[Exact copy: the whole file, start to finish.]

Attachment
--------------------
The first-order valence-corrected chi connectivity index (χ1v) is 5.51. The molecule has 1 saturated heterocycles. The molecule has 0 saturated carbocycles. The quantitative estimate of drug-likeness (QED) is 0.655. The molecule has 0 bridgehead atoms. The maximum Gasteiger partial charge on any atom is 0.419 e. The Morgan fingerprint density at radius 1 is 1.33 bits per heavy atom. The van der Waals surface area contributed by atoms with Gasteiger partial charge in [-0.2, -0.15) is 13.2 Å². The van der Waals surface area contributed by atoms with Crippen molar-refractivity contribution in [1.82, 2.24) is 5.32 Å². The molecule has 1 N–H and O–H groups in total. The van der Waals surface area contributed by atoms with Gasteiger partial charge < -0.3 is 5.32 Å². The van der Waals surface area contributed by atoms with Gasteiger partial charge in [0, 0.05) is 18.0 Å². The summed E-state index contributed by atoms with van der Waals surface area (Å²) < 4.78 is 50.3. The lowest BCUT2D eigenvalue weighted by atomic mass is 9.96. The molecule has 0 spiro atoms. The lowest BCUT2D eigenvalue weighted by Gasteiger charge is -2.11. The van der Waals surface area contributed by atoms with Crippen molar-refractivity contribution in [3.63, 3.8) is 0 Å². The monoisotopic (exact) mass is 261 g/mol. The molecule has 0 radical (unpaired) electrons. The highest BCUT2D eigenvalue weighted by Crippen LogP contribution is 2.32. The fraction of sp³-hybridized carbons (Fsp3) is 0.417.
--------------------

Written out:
The first-order valence-corrected chi connectivity index (χ1v) is 5.51. The molecule has 1 saturated heterocycles. The molecule has 0 saturated carbocycles. The quantitative estimate of drug-likeness (QED) is 0.655. The molecule has 0 bridgehead atoms. The maximum Gasteiger partial charge on any atom is 0.419 e. The Morgan fingerprint density at radius 1 is 1.33 bits per heavy atom. The van der Waals surface area contributed by atoms with Gasteiger partial charge in [-0.2, -0.15) is 13.2 Å². The van der Waals surface area contributed by atoms with Crippen molar-refractivity contribution in [1.82, 2.24) is 5.32 Å². The molecule has 1 N–H and O–H groups in total. The van der Waals surface area contributed by atoms with Gasteiger partial charge < -0.3 is 5.32 Å². The van der Waals surface area contributed by atoms with Gasteiger partial charge in [0, 0.05) is 18.0 Å². The summed E-state index contributed by atoms with van der Waals surface area (Å²) < 4.78 is 50.3. The lowest BCUT2D eigenvalue weighted by atomic mass is 9.96. The molecule has 0 spiro atoms. The lowest BCUT2D eigenvalue weighted by Gasteiger charge is -2.11. The van der Waals surface area contributed by atoms with Crippen molar-refractivity contribution in [3.63, 3.8) is 0 Å². The monoisotopic (exact) mass is 261 g/mol. The molecule has 0 radical (unpaired) electrons. The highest BCUT2D eigenvalue weighted by Crippen LogP contribution is 2.32. The fraction of sp³-hybridized carbons (Fsp3) is 0.417.